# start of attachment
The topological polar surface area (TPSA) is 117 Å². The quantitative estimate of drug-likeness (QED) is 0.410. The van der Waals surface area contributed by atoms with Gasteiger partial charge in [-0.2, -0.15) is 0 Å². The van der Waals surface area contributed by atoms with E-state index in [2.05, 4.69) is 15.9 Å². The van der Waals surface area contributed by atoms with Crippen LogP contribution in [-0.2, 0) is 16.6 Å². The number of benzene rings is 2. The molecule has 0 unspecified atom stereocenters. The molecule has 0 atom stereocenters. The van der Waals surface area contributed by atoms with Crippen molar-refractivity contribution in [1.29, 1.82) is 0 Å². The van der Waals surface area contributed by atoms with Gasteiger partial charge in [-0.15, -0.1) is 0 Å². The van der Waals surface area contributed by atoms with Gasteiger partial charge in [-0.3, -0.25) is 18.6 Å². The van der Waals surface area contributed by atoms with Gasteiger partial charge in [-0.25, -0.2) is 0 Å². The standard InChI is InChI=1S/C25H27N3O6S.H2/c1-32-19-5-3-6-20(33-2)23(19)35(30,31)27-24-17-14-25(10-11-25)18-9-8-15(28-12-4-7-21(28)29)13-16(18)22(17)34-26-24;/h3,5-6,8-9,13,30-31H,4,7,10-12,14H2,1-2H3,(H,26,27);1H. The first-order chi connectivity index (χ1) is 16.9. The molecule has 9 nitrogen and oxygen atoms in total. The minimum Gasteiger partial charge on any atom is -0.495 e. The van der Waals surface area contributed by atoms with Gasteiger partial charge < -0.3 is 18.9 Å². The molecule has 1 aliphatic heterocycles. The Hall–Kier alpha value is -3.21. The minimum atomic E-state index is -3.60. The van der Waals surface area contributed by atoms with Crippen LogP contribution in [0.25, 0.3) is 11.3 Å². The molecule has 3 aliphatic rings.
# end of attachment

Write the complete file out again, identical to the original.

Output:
The topological polar surface area (TPSA) is 117 Å². The quantitative estimate of drug-likeness (QED) is 0.410. The van der Waals surface area contributed by atoms with Gasteiger partial charge in [-0.2, -0.15) is 0 Å². The van der Waals surface area contributed by atoms with E-state index in [2.05, 4.69) is 15.9 Å². The van der Waals surface area contributed by atoms with Crippen LogP contribution in [-0.2, 0) is 16.6 Å². The number of benzene rings is 2. The molecule has 0 unspecified atom stereocenters. The molecule has 0 atom stereocenters. The van der Waals surface area contributed by atoms with Crippen molar-refractivity contribution in [1.29, 1.82) is 0 Å². The van der Waals surface area contributed by atoms with Gasteiger partial charge in [-0.15, -0.1) is 0 Å². The van der Waals surface area contributed by atoms with Gasteiger partial charge in [-0.3, -0.25) is 18.6 Å². The van der Waals surface area contributed by atoms with Gasteiger partial charge in [-0.25, -0.2) is 0 Å². The standard InChI is InChI=1S/C25H27N3O6S.H2/c1-32-19-5-3-6-20(33-2)23(19)35(30,31)27-24-17-14-25(10-11-25)18-9-8-15(28-12-4-7-21(28)29)13-16(18)22(17)34-26-24;/h3,5-6,8-9,13,30-31H,4,7,10-12,14H2,1-2H3,(H,26,27);1H. The first-order chi connectivity index (χ1) is 16.9. The molecule has 9 nitrogen and oxygen atoms in total. The minimum Gasteiger partial charge on any atom is -0.495 e. The van der Waals surface area contributed by atoms with Gasteiger partial charge < -0.3 is 18.9 Å². The molecule has 1 aliphatic heterocycles. The Hall–Kier alpha value is -3.21. The minimum atomic E-state index is -3.60. The van der Waals surface area contributed by atoms with Crippen LogP contribution in [0.25, 0.3) is 11.3 Å². The molecule has 3 aliphatic rings.